On Perfectly Clear, her first foray into country music, Jewel occasionally demonstrated an intuitive understanding of the genre and brought a mature point of view to a scene that had been overrun by youthful singer-songwriters without anything substantive to say. If the record didn’t sound any more “country” than Pieces of You, it was at least noteworthy for the way the genre’s straightforward narratives and economic use of language reigned in some of Jewel’s worst tendencies as a songwriter. It’s a real shame, then, that Sweet and Wild jettisons most of the admirable qualities of its predecessor and finds Jewel attempting to fall in line with the likes of Taylor Swift and Lady Antebellum.
Sure, there’s logic to emulating some of the most commercially successful artists in contemporary country, but Jewel loses sight of her own strengths in doing so. Middling lead single “Stay Here Forever,” which was previewed on the soundtrack to the execrable Valentine’s Day, lacks a strong hook and instead tries to coast by on empty clichés like “This feels so right/It can’t be wrong.” The song’s relative simplicity is really all it has going for it, but it’s a fair sight better than some of the album’s other love songs. Throw in a line about a duvet cover that smells of normalcy and “Summer Home in Your Arms” could have been lifted directly from A Night Without Armor, her book of overwritten poetry. “I Love You Forever,” which plays like a Swift song without the whimsy, is as vapid as anything she’s ever written. But the fact that she uses her mewling little-girl voice to sing the chorus actively baits comparisons to, of all things, Donna Lewis’s “I Love You Always Forever,” and is every bit as hyperglycemic and simpering.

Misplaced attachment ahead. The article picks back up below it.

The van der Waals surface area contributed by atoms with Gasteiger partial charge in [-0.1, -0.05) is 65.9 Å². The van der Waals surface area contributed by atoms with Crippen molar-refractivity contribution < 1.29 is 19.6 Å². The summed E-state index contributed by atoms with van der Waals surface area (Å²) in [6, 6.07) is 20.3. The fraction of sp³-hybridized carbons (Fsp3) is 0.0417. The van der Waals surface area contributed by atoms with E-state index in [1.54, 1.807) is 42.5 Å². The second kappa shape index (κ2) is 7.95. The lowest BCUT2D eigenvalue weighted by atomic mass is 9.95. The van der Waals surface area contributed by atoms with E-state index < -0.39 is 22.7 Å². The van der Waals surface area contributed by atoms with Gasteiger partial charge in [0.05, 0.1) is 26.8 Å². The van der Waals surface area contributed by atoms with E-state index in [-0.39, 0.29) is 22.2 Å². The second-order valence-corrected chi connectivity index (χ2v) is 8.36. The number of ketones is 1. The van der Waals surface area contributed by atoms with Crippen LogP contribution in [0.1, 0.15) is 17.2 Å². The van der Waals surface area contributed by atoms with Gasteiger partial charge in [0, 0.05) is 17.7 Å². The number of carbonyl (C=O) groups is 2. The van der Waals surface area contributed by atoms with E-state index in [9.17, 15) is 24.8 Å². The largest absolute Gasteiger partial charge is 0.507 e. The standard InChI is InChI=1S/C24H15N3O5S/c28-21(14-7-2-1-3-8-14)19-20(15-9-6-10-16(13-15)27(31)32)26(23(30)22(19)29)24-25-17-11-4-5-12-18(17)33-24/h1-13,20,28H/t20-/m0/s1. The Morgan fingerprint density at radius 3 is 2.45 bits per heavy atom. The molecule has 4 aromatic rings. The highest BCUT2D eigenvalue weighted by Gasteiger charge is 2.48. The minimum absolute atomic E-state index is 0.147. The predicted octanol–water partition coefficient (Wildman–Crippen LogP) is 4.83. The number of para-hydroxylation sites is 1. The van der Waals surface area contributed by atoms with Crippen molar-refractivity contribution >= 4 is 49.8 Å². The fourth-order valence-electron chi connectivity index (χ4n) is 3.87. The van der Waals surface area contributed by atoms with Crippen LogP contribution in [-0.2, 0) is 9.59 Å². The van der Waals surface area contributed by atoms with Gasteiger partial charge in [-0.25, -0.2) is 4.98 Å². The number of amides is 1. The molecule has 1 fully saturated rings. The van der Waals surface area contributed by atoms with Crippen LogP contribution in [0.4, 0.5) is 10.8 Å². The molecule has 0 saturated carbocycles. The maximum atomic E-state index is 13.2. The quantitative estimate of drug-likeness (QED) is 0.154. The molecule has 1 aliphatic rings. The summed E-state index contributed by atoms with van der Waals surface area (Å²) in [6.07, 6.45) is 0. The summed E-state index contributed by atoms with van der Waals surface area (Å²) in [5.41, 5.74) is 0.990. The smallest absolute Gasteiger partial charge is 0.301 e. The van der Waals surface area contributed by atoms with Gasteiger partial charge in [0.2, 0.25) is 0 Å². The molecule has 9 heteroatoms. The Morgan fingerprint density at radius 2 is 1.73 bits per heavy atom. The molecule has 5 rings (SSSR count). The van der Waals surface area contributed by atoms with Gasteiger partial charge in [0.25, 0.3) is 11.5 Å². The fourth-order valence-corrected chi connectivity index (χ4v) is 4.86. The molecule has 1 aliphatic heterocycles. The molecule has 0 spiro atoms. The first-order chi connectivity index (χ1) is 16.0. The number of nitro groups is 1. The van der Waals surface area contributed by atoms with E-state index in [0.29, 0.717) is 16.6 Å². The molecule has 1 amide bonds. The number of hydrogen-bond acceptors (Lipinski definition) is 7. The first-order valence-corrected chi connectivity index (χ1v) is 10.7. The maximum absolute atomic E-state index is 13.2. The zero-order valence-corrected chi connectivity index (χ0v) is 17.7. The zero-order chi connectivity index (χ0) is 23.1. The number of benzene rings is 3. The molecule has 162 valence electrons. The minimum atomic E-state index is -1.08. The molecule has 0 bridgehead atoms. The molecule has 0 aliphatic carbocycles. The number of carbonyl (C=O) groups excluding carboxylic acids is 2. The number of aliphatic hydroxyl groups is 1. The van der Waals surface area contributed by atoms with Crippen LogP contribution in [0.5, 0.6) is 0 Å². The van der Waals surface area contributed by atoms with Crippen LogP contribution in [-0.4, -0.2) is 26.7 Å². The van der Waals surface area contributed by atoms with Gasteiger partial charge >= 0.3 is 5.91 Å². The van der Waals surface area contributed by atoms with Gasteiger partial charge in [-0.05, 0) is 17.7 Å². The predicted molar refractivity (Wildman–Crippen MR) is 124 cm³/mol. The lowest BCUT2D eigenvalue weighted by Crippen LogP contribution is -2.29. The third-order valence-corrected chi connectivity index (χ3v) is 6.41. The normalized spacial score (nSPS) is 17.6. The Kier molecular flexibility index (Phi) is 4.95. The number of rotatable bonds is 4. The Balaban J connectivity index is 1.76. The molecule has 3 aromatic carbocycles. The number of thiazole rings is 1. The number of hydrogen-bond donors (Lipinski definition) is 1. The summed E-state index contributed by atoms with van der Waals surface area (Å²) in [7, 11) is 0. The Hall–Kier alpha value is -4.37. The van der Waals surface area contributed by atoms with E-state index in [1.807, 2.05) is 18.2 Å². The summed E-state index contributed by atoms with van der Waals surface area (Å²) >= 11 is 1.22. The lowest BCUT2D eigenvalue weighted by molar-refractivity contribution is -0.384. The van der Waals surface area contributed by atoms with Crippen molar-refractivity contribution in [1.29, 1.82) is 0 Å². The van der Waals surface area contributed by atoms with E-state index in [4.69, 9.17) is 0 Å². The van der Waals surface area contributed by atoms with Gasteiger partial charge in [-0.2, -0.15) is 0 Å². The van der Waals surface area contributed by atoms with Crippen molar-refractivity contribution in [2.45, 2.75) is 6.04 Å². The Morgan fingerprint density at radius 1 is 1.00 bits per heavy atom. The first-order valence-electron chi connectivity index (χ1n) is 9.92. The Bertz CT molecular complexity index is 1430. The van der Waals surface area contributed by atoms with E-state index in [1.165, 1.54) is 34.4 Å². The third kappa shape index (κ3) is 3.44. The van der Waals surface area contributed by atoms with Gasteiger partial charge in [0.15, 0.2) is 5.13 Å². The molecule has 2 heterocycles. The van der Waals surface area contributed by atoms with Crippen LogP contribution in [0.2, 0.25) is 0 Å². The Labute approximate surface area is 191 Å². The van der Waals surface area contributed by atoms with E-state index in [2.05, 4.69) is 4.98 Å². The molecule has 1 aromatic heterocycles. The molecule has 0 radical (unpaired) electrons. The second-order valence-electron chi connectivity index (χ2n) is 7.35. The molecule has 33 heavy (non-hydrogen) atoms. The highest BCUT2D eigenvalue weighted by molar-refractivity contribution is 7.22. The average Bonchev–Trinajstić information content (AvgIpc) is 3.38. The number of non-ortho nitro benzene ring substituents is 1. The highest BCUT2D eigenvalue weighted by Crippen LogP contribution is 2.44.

Even when she does attempt to stick to more familiar country-songwriting standards, the results are uneven. Opener “No Good in Goodbye” makes excellent use of repeated phrases to give the song an interesting structure, while “Satisfied” employs some clear, simple imagery to elevate a plainspoken but effective “advice” song. The one song on the album that she didn’t write, “Bad As It Gets,” sounds the most like a viable country radio single, even if it’s more along the lines of something Carrie Underwood or Sugarland would perform. Her attempt at writing a woman-on-the-verge narrative, “Fading,” ends up playing as camp, with a woman having some kind of a psychotic break and stripping naked in a Wal-Mart bathroom where “the air smells like urine/It’s getting hard to breathe.”
Like so much of the album, “Fading” just seems conflicted about its direction. Jewel and co-producer Nathan Chapman add occasional flourishes of traditional country instrumentation, but the album sounds far more like an adult pop record than did Perfectly Clear. Since that album was only somewhat successful in establishing Jewel as a country artist, the decision to make Sweet and Wild a more heavily pop-leaning album raises questions about how seriously Jewel wants to make it as a country singer. Perfectly Clear suggested that she has the potential to make a great country album, but the uneven Sweet and Wild certainly isn’t it.